they were living, or they had their tools for the fishing, and so on. Maybe they had the animals. Donkeys were very popular here, and they still had cows until about one century ago." We walked along with our guide from the boat and bus station area into the town. So these are some of the first sights you'll see upon arriving in Bellagio, rows of shops, with a few hotels and restaurants along the waterfront promenade. "So as you can see,
we have steps, many steps, step steps. The people here live on steps from the cradle to the grave, we say. And maybe that's one of the reasons why the people have got this longevity here. People live longer, or maybe because we drink a lot of extra virgin olive oil. We put it everywhere you know." We came across one of the smaller staircase streets, Salita Grandi,
not many shops on this one, but there's the Hotel Bellagio, a boutique property with 30 rooms, no connection with the giant Hotel Bellagio in Vegas that has 3500 rooms. And that Vegas property has no resemblance to the town of Bellagio whatsoever. At the end of the promenade, you'll reach the Grand Hotel villa Serbelloni, one of the most prestigious, historic hotels in the area and the only five-star luxury hotel in Bellagio, now celebrating 150 years in business, first constructed as a private villa in 1850 and converted to hotel in 1873. Just next to it, you'll find Via Roma, that easier, more gentle way to walk up the hill mentioned earlier, bypassing the staircases, and leading up to one of the main piazzas of town, the Piazza della Chiesa, with the main church of Bellagio, Basilica di San Giacomo. "So in the main square we have the fountain, that was originally the wall of the town, and now it's the fountain. You see that it's a church from the 11th century following this architectural style that's called Romanesque or Romanico in Italian, or Spanish. And it's an architectural style that developed
and spread everywhere in Europe. Of course, this one has been modified many times during the centuries. So now you may see inside some baroque elements. You will see some side altars. This is a huge church. Why? Because we are in Bellagio. Bellagio in the 11 century was already the most important economic and fishing center on the lake, the most important town on the lake. So that's why they needed a big church." Because of the importance of the church and large size of the open area, this is generally considered the most important piazza in town, with a medieval tower on the other side that was once part of Bellagio's now-disappeared defenses, and at the base of the tower is a very popular restaurant. People line up to get in here. The piazza also has a casual cafe,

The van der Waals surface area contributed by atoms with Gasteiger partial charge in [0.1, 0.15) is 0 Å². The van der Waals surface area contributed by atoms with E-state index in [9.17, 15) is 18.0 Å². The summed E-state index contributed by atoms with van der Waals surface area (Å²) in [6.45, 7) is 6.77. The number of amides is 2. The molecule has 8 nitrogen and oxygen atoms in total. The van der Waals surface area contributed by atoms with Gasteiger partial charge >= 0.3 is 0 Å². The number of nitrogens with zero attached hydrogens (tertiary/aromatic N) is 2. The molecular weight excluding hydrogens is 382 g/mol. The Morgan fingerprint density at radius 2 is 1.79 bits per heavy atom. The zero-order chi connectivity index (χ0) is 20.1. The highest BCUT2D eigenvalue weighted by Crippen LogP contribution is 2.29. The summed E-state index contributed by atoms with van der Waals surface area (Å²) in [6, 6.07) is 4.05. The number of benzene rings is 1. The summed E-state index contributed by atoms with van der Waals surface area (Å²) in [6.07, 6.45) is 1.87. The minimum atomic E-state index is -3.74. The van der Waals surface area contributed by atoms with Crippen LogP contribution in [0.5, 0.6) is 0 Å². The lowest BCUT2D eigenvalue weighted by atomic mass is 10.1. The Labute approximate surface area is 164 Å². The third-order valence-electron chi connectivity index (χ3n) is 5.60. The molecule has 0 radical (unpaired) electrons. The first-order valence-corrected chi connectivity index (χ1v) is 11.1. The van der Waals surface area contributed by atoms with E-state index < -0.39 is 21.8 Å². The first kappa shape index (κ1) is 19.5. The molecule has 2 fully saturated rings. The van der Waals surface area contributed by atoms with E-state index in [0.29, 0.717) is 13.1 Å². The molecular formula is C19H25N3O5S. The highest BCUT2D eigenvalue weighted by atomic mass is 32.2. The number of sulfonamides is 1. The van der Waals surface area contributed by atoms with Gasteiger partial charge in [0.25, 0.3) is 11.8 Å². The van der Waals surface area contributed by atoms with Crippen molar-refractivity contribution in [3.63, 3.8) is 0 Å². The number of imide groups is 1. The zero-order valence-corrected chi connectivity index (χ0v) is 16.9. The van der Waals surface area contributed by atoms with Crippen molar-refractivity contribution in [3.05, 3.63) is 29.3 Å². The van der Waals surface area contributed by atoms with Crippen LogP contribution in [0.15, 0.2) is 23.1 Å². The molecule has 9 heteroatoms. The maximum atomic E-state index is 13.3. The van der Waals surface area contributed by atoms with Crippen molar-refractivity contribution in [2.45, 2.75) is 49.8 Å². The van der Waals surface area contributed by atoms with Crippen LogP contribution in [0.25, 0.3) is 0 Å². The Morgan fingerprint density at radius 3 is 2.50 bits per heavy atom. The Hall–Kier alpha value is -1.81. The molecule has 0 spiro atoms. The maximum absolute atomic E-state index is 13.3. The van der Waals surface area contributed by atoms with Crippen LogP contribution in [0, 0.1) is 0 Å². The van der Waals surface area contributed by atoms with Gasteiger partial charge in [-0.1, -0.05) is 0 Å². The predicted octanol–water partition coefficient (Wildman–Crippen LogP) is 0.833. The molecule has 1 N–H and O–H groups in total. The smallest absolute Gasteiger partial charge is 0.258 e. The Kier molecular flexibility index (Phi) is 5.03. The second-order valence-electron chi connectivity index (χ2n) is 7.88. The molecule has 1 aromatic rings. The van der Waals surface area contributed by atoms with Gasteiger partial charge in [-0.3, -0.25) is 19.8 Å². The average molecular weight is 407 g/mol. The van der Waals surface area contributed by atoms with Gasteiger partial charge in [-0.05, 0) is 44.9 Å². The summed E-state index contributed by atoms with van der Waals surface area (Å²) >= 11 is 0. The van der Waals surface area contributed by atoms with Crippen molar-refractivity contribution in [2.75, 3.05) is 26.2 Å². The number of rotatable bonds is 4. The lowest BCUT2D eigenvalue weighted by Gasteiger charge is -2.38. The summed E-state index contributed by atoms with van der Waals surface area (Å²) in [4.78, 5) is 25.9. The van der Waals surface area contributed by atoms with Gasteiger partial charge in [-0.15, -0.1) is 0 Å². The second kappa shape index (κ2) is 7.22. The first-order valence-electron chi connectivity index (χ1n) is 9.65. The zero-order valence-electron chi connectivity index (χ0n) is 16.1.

and there's a few shops around it and some vacation rental apartments are also available right here on the piazza. The town's busiest commercial street extends out from here, the Via Giuseppe Garibaldi, extending for 300 meters, with shops, cafes and restaurants along both sides of it, on a path with beautiful cobblestone paving and a level terrain to enjoy a casual stroll. Notice up in front of us, just ahead of that dog, there is a little restaurant called "Dai Viga fresh pasta and," a delightful place to have lunch -- homemade noodles with friendly service and an efficient system where you go to the counter and choose from the different types of pasta and sauces, all made fresh this day right in that little kitchen. Place your order,
then sit down and they will bring it to you pretty quickly. Mmm. I had the rigatoni Bolognese, still steaming with express service right from the kitchen counter. It's a casual, friendly place, and they also serve wine, beer or a spritz. You can eat in or take the food away. Open from 11 a.m. until 9 p.m. Another food option right across the street is this deli-type, traditional Salumeria. There you'll find all sorts of cheeses and cold cuts, and beverages to go, hams, mushrooms, truffles, all in this traditional food store that's been here for more than 50 years.
Continuing along via Garibaldi, also called Il Borgo as the main street of downtown, with numerous stores and boutiques selling local merchandise, with apparel and perfumes, food and leather goods. Beware of the tiny cars coming at you on this narrow street, and sometimes you'll notice a little side alley leading into a courtyard with more shops. This same street name, Via Garibaldi is found in nearly every town in Italy because Giuseppe Garibaldi was the great military leader who unified the country during the second Italian War of Independence. And in 1859, Garibaldi's troops actually arrived in Bellagio, and at that point it became part of the Kingdom of Italy. We've reached the effective end of this street, having arrived back at the
staircase called Salita Serbelloni, which we've already walked up and down. So at this point I'm turning around and walking back along the same via Garibaldi in the opposite direction, following those suggestions that I had earlier, that the street will look a little bit different when you walk back the same way. And it's so nice, you don't want to just come through here once and that's the end of it. By this point we have seen most of town and you might be getting